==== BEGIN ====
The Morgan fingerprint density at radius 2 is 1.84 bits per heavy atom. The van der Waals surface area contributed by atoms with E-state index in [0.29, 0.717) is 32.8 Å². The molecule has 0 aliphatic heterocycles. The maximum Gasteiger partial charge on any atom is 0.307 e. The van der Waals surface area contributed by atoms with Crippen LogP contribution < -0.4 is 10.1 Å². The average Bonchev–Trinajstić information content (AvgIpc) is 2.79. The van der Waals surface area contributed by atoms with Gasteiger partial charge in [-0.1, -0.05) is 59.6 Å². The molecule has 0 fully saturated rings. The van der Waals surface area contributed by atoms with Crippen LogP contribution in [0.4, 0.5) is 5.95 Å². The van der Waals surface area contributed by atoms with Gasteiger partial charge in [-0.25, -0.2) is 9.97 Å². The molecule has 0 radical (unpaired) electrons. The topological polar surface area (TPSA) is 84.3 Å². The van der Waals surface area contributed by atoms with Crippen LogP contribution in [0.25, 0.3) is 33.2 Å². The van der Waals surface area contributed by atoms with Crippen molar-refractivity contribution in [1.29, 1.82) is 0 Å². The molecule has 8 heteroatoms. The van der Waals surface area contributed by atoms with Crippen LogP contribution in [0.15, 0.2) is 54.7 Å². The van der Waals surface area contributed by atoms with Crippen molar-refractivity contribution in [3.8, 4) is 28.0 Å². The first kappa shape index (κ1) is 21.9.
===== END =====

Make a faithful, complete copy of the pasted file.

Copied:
The Morgan fingerprint density at radius 2 is 1.84 bits per heavy atom. The van der Waals surface area contributed by atoms with E-state index in [0.29, 0.717) is 32.8 Å². The molecule has 0 aliphatic heterocycles. The maximum Gasteiger partial charge on any atom is 0.307 e. The van der Waals surface area contributed by atoms with Crippen LogP contribution < -0.4 is 10.1 Å². The average Bonchev–Trinajstić information content (AvgIpc) is 2.79. The van der Waals surface area contributed by atoms with Gasteiger partial charge in [-0.1, -0.05) is 59.6 Å². The molecule has 0 fully saturated rings. The van der Waals surface area contributed by atoms with Crippen LogP contribution in [0.4, 0.5) is 5.95 Å². The van der Waals surface area contributed by atoms with Gasteiger partial charge in [-0.25, -0.2) is 9.97 Å². The molecule has 0 radical (unpaired) electrons. The topological polar surface area (TPSA) is 84.3 Å². The van der Waals surface area contributed by atoms with Crippen LogP contribution in [0.25, 0.3) is 33.2 Å². The van der Waals surface area contributed by atoms with Crippen molar-refractivity contribution in [1.29, 1.82) is 0 Å². The molecule has 8 heteroatoms. The van der Waals surface area contributed by atoms with Crippen LogP contribution in [0.15, 0.2) is 54.7 Å². The van der Waals surface area contributed by atoms with Crippen molar-refractivity contribution in [3.8, 4) is 28.0 Å². The first kappa shape index (κ1) is 21.9.